Clouding the issue - when is SaaS not SaaS?

October 7, 2014
Tim Wheatcroft
Cloud

There has been a lot of discussion in the treasury management software market over the years about which deployment method is the best for clients. The general consensus, both among industry experts and, as evidenced by growth figures put out by analysts such as IDC1and Apps Run The World2, is that the installed model is on its last legs, and SaaS (software as a service) is how the majority of treasury systems will be deployed in the future.

Given this backdrop, it’s not hugely surprising that the treasury vendors themselves are clamoring to talk about how their solutions are SaaS, in order to capitalize on market interest. That would be all well and good should all of these vendors actually provide SaaS models. But they don’t. There is a significant difference between the more generic “cloud” software and SaaS. All SaaS software is in the cloud, but all cloud software is not SaaS.

What, then, is SaaS? According to Gartner, SaaS is “…software that is owned, delivered and managed remotely by one or more providers. The provider delivers software based on one set of common code and data definitions that is consumed in a one-to-many model by all contracted customers at any time.”3

If your vendor says that they offer a cloud-based solution, but do not specify that it’s SaaS, it probably means that they provide software as an ASP (application service provider), where each organization uses their individual version of the software, delivered via a web. This distinction may seem minor to the end user, but it’s key in many ways.

While the ASP model offers many of the benefits of SaaS, such as ease of end-user deployment, it misses many of the support and innovation benefits that SaaS provides. This may not be noticeable to the customer when they roll out the software, but should issues with the deployment arise, it all becomes very clear.  So – what are some specific examples of a true-SaaS solution that an ASP can’t offer?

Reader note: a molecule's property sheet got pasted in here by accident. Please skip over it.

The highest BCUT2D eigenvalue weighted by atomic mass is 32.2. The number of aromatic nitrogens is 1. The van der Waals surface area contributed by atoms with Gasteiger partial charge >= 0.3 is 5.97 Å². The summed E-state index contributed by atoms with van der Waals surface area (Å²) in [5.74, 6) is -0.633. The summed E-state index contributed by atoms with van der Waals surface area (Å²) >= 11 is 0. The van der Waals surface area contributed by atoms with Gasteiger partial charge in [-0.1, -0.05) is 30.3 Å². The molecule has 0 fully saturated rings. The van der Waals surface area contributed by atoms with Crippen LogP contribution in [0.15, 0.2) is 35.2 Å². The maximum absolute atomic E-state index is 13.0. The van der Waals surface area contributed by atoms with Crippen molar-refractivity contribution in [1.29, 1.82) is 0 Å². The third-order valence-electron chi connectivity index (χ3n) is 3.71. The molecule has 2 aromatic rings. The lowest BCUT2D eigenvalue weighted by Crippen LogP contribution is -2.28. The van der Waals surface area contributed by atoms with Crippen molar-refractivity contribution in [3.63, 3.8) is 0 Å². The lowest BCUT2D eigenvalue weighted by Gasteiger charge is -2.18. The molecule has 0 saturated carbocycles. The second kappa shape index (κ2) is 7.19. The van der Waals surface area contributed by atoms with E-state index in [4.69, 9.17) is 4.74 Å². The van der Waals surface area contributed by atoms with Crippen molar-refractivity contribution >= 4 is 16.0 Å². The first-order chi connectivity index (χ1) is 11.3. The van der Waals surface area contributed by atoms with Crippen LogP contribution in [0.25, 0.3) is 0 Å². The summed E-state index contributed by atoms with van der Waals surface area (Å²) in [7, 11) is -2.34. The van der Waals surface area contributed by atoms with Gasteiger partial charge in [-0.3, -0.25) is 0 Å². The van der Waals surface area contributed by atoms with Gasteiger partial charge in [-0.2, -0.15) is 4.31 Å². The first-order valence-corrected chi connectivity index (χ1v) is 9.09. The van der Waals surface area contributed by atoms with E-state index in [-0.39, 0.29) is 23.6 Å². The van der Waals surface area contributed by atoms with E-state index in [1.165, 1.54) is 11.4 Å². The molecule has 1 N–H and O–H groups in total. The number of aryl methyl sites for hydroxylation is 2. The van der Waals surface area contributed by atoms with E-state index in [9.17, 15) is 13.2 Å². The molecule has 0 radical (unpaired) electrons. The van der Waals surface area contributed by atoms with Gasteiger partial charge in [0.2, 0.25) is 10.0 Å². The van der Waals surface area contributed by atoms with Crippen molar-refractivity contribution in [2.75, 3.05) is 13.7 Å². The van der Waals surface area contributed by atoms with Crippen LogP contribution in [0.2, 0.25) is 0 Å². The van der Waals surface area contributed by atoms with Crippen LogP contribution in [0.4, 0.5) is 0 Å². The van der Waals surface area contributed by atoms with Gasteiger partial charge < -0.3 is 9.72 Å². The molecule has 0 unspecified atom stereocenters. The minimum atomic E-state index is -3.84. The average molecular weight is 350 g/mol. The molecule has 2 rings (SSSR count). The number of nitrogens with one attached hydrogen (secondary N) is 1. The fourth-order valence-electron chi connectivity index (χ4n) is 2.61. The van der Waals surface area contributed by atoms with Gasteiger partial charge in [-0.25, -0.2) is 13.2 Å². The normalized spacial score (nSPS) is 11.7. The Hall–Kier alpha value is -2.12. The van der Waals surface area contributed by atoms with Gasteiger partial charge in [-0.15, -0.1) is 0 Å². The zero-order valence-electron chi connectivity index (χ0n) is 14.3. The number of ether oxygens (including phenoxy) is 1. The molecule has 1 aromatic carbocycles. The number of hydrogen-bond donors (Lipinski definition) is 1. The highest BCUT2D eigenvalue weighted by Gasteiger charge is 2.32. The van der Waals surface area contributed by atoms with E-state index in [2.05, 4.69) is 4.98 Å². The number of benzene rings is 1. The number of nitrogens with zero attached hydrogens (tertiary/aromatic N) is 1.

• Monitoring: because all clients are on one infrastructure, usage, issues, performance, and other metrics can be universally monitored effectively - we can see if it's just your problem or if everyone suffers. This can save hours in support troubleshooting.
  • Software management: while software upgrades are completely managed by the vendor without the need for any user or IT involvement, it is the immediacy that this can be delivered that distances SaaS from ASP or hosted software solutions. Every customer can be upgraded simultaneously which means that if there is a problem connecting to a bank, a report that needs updating, or if an urgent operating system update is required – this can be done now for everyone, rather than individual efforts for each customer or for small groups of customers.There is no benefit to having your own hosted infrastructure, provisioned just for you. The responsiveness when it comes to security, performance, and application support is degraded to the point that you might as well be figuring out the problems yourselves.
  • Security: when your treasury application and data are hosted in the cloud, security of that data and treasury workflow is heightened. If multiple systems and IT environments are provisioned for each client or small groups of clients, then one of two things is happening: a) the vendor's information security budget is spread across more than just a single IT environment or b) there is much more redundant spending on information security, diverting resources from other areas of the software service, such as product development for example.